You are about to be asked to enter information that will be incorporated
into your certificate request.
What you are about to enter is what is called a Distinguished Name or a DN.
There are quite a few fields but you can leave some blank
For some fields there will be a default value,
If you enter '.', the field will be left blank.
Country Name (2 letter code) [XX]:JP
State or Province Name (full name) :Hiroshima
Locality Name (eg, city) [Default City]:Hiroshima
Organization Name (eg, company) [Default Company Ltd]:
Organizational Unit Name (eg, section) :
Common Name (eg, your name or your server's hostname) :www.example.com
Email Address :
Please enter the following 'extra' attributes
to be sent with your certificate request
A challenge password :
An optional company name :
The content of the CSR is like this.
[root@test ~]# cat /etc/pki/tls/certs/www.example.com.csr
-----BEGIN CERTIFICATE REQUEST-----
-----END CERTIFICATE REQUEST-----
Submit the CSR to your SSL provider.
I choose namecheap.com as my SSL provider which can let me (1) select the type of web server and (2) fill the body of CSR in an order form. Please be careful, you should include the BEGIN and END lines in the body.
Approve the issuance of SSL.
CA will send you an email that requires your approval on the issuance of the new, formal SSL. Please ask your SSL provider to guide you through.
Get two kinds of certificates.
After approval, CA will send you another email containing the newly generated certificates with bodies. The first certificate is your SSL certificate, the second one is the ca-bundle certificate for using in a chain. Please ask your SSL provider to guide you through.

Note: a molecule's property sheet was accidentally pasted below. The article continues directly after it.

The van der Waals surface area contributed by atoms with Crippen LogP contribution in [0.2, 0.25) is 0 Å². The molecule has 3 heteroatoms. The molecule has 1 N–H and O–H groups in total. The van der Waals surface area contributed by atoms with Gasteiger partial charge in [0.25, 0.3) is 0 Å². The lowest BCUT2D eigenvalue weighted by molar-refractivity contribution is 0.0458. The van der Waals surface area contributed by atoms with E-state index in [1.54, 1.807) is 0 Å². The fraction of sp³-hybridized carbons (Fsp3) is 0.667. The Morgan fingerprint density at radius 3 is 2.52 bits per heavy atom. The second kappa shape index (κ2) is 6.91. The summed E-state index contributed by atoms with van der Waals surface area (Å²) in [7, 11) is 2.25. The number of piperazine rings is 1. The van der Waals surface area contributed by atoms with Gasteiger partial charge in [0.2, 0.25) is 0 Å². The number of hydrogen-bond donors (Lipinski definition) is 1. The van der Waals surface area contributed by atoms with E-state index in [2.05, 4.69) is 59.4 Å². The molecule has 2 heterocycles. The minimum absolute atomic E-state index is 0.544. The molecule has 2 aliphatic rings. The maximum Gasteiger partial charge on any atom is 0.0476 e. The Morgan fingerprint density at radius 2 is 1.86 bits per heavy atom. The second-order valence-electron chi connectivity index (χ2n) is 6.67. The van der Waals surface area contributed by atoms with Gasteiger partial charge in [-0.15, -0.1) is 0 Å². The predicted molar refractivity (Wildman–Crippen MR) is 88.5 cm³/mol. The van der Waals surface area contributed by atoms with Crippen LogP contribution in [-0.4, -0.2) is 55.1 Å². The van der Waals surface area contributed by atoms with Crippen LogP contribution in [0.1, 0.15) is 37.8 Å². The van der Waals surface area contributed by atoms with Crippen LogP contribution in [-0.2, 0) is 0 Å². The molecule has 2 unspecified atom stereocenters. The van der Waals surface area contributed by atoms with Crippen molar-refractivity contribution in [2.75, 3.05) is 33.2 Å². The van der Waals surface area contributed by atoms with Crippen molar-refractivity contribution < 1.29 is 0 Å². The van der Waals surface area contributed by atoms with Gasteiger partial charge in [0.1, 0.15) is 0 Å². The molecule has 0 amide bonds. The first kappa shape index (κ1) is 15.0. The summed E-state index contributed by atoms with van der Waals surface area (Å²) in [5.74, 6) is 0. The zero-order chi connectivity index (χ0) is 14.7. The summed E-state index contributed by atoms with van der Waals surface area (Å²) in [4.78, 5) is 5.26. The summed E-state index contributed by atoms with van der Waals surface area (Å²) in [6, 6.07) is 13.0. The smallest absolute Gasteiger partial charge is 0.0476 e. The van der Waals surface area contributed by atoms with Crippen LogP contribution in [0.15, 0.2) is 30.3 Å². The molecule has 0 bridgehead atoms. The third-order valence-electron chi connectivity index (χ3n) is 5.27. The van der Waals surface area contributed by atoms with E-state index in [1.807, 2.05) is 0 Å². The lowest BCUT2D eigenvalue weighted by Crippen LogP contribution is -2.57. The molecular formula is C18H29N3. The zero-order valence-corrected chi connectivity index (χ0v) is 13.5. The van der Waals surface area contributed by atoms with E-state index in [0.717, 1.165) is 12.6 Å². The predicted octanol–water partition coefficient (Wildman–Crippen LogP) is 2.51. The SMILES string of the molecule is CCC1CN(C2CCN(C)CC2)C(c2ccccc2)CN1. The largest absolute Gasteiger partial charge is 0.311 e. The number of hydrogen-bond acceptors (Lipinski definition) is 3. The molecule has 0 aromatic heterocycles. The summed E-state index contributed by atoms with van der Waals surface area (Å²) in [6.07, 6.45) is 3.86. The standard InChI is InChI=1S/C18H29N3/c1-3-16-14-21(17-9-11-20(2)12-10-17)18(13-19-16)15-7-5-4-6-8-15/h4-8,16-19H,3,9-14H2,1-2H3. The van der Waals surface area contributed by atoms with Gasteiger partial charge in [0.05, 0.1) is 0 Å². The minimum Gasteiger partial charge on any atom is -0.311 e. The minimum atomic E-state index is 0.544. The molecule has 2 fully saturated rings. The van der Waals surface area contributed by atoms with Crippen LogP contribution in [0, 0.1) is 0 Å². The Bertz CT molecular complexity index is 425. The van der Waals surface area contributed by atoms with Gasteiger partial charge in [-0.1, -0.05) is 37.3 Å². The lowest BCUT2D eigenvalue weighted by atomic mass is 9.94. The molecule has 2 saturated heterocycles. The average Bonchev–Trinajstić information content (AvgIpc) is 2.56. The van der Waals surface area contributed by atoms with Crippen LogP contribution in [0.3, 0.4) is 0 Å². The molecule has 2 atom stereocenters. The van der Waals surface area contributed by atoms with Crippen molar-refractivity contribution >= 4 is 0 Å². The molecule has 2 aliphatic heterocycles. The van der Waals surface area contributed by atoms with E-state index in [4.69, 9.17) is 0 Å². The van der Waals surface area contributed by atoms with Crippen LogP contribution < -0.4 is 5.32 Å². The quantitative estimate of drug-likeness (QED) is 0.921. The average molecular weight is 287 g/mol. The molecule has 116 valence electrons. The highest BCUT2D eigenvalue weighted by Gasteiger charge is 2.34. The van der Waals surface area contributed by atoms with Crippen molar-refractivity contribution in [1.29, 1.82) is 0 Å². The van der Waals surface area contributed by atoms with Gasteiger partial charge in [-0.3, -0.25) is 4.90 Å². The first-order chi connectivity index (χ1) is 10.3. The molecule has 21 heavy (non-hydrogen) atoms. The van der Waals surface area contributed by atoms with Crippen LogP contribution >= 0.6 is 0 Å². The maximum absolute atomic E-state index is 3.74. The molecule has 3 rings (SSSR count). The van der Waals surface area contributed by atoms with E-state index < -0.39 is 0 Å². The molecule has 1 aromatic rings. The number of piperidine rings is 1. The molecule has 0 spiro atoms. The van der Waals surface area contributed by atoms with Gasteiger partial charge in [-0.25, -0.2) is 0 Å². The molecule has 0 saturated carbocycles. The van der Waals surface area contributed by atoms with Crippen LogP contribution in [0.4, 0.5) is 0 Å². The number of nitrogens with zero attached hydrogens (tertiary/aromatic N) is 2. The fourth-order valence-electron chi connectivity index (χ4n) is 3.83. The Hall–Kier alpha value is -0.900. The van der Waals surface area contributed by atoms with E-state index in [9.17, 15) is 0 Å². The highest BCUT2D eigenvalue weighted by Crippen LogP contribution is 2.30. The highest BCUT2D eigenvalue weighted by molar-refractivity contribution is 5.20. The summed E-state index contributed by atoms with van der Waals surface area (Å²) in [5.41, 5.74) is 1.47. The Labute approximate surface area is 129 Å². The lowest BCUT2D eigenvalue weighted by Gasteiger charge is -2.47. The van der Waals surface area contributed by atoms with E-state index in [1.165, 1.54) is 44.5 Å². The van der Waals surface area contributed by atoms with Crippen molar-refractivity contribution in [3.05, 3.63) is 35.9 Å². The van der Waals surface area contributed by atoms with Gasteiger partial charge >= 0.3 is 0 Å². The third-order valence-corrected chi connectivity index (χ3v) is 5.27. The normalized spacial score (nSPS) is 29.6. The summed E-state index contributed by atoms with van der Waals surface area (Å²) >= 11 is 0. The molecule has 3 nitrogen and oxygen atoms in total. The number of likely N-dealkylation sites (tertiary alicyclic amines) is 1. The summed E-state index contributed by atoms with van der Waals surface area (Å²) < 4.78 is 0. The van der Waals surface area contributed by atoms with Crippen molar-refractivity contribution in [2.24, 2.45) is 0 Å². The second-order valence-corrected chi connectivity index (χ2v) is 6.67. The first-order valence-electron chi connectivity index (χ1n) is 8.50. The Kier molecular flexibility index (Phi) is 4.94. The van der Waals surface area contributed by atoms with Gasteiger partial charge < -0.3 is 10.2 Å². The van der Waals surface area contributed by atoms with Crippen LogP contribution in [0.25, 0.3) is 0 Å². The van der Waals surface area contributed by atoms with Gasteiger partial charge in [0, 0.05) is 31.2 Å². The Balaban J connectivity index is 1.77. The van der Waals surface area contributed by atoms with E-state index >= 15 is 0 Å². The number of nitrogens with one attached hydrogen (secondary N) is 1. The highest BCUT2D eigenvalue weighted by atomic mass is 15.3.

Create two files for the two certificates.
Once you received the certificate, you have to create two files, one for SSL, and the other is for ca-bundle certificate.
On SSL certificate part, copy and past the body of the SSL certificate into the file, please note that, the file must include the header and footer notation, i.e. BEGIN and END lines:
[root@test ~]# vi /etc/pki/tls/certs/www.example.com.crt
On ca-bundle certificate part, upload the ca-bundle certificate to the server.
Notify your web server by editing the configuration file.
You must make sure the following directives are all setup properly.
[root@test ~]# vi /etc/httpd/conf.d/ssl.conf
Please make sure the syntax of the configuration file is correct by this:
[root@test ~]# apachectl -t
Restart web service.
In this step, you must know the pass phrase of the private key to restart httpd service.
[root@test ~]# service httpd restart
Stopping httpd: [ OK ]
Starting httpd: Apache/2.2.26 mod_ssl/2.2.26 (Pass Phrase Dialog)
Some of your private key files are encrypted for security reasons.
In order to read them you have to provide the pass phrases.
Server www.example.com:443 (RSA)
Enter pass phrase:
OK: Pass Phrase Dialog successful.
[ OK ]
Open SSL port on firewall.
You can edit the iptables manually and add the line in the chain:
[root@test ~]# vi /etc/sysconfig/iptablesRestart iptables to make the new rule effective:
-A INPUT -p tcp -m state --state NEW -m tcp --dport 443 -j ACCEPT
[root@test ~]# service iptables restart
iptables: Setting chains to policy ACCEPT: filter [ OK ]
iptables: Flushing firewall rules: [ OK ]
iptables: Unloading modules: [ OK ]
iptables: Applying firewall rules: [ OK ]
Don't forget to save the result by doing this:
[root@test ~]# service iptables save
iptables: Saving firewall rules to /etc/sysconfig/iptables:[ OK ]
After the above hard works, you'd better to test SSL from anonymous and remote clients to verify the functionality is fine.